I got home and plugged in my amp for the first time, eager to practice what I’d learned. Unfortunately, when I plugged in said amp, I didn’t realise it was turned up to eleven (yes, this particular model had a knob that went to eleven). Our house shook with stadium level distortion as sent my flatmates running. I grabbed the thing and brought it down to a more acceptable level, and started playing away.
Just when I thought I was making some progress, my flatmate (an accompliest flautist and cellist) knocked on the door.
“What are you playing?” she asked, eyeing my little amp with disdain.
“Breaking the Law …”
“Oh …” she slowly backed out of the room.
I chalked up her reaction to hating metal, but in truth, I was just appallingly bad.
I took lessons every week for about a year, during which time I changed flats (much to musical flatmate’s relief!) and got minutely better. My picking got faster and I could actually, when prompted, play along to a metronome. Opeth played in NZ and Jordan started teaching me “Demon of the Fall” and I fell in love with the guitar tone of melodic death metal.
I looked forward to guitar lessons every week, partly because Jordan’s flat was always full of crazy people. One time I arrived to find the entire place covered in newspapers, upon which piles of mushrooms (yes, those kind of mushrooms) were drying, and I was given some amazing soup that made practice very, very interesting.
I finished uni and had to go away on an archaeology job for a month, and then to Greece for five weeks, so we stopped lessons for the year. While I was away I realised that I was probably never going to get better, and I had other projects to get on with, so I stopped taking lessons. I still pick up the guitar from time to time, but my husband normally puts his fingers in his ears until I’m done.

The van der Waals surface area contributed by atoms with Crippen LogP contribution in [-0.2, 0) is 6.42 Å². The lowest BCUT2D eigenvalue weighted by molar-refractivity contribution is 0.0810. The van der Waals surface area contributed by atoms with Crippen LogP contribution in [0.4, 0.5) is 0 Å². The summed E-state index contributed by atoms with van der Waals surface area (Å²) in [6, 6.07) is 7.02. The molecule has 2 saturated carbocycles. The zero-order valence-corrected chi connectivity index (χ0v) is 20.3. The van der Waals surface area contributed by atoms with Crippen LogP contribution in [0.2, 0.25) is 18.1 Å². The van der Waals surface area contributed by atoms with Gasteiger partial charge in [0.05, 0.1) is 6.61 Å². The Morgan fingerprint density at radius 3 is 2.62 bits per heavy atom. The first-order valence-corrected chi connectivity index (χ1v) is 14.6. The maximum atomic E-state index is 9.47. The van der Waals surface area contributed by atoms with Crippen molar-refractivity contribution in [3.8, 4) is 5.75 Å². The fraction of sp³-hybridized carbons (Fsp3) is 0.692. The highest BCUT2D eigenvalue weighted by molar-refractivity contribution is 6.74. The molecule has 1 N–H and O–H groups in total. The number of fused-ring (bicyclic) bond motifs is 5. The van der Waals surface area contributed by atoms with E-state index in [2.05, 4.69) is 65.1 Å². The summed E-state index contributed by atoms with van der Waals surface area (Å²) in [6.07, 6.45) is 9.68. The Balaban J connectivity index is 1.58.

The important lesson here is that you should never tell yourself you “can’t” do something until you’ve given it a good, honest go. After a year of playing the guitar I still couldn’t see myself improving any time soon, so I decided to leave music to the musical people and concentrate on what I was good at – writing.
Even though I sucked, playing guitar taught me a lot. For one thing, I learned to appreciate the complexity and skill required to play metal on a whole different level. I began to dissect riffs and enjoy them on a more technical level. I also learned the importance of good practice habits when trying to learn a good skill and how important it is to motivate yourself to pursue activities you enjoy at home.
And, most important, I learned that playing an instrument is fun. That’s why I still play music – the keyboard and the whistle – and seek out lessons every once in awhile, even though I still profoundly suck at both of them. I don’t play for anyone else – only myself, and it’s great.
What’s your “learning guitar” story?
Steff Metal – in association with GuitarMasterClass – are giving away SIX memberships to the GMC guitar forum. To enter, simply leave a comment on any of the Metal Guitar Week articles – the more comments you leave, the more chances you have to win!